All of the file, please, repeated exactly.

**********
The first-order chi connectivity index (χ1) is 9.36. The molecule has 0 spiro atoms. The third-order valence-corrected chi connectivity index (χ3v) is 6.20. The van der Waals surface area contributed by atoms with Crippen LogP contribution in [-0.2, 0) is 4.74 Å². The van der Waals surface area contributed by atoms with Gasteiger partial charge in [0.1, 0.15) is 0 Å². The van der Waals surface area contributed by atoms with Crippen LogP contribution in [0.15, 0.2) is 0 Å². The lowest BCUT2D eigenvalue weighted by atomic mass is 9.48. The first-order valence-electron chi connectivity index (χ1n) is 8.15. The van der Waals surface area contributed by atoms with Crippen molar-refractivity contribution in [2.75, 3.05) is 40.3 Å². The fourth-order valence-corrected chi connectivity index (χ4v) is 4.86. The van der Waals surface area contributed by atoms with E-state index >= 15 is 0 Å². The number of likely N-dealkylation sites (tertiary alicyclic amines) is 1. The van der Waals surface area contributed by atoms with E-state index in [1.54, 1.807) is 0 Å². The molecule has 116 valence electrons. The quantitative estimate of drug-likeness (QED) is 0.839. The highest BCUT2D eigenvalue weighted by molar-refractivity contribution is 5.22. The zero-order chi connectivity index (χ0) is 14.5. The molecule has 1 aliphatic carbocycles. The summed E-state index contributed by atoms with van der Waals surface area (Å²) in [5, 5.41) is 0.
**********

The first-order chi connectivity index (χ1) is 9.36. The molecule has 0 spiro atoms. The third-order valence-corrected chi connectivity index (χ3v) is 6.20. The van der Waals surface area contributed by atoms with Crippen LogP contribution in [-0.2, 0) is 4.74 Å². The van der Waals surface area contributed by atoms with Gasteiger partial charge in [0.1, 0.15) is 0 Å². The van der Waals surface area contributed by atoms with Crippen LogP contribution in [0.15, 0.2) is 0 Å². The lowest BCUT2D eigenvalue weighted by atomic mass is 9.48. The first-order valence-electron chi connectivity index (χ1n) is 8.15. The van der Waals surface area contributed by atoms with Crippen molar-refractivity contribution in [2.75, 3.05) is 40.3 Å². The fourth-order valence-corrected chi connectivity index (χ4v) is 4.86. The van der Waals surface area contributed by atoms with E-state index >= 15 is 0 Å². The number of likely N-dealkylation sites (tertiary alicyclic amines) is 1. The van der Waals surface area contributed by atoms with E-state index in [1.54, 1.807) is 0 Å². The molecule has 116 valence electrons. The quantitative estimate of drug-likeness (QED) is 0.839. The highest BCUT2D eigenvalue weighted by molar-refractivity contribution is 5.22. The zero-order chi connectivity index (χ0) is 14.5. The molecule has 1 aliphatic carbocycles. The summed E-state index contributed by atoms with van der Waals surface area (Å²) in [5, 5.41) is 0.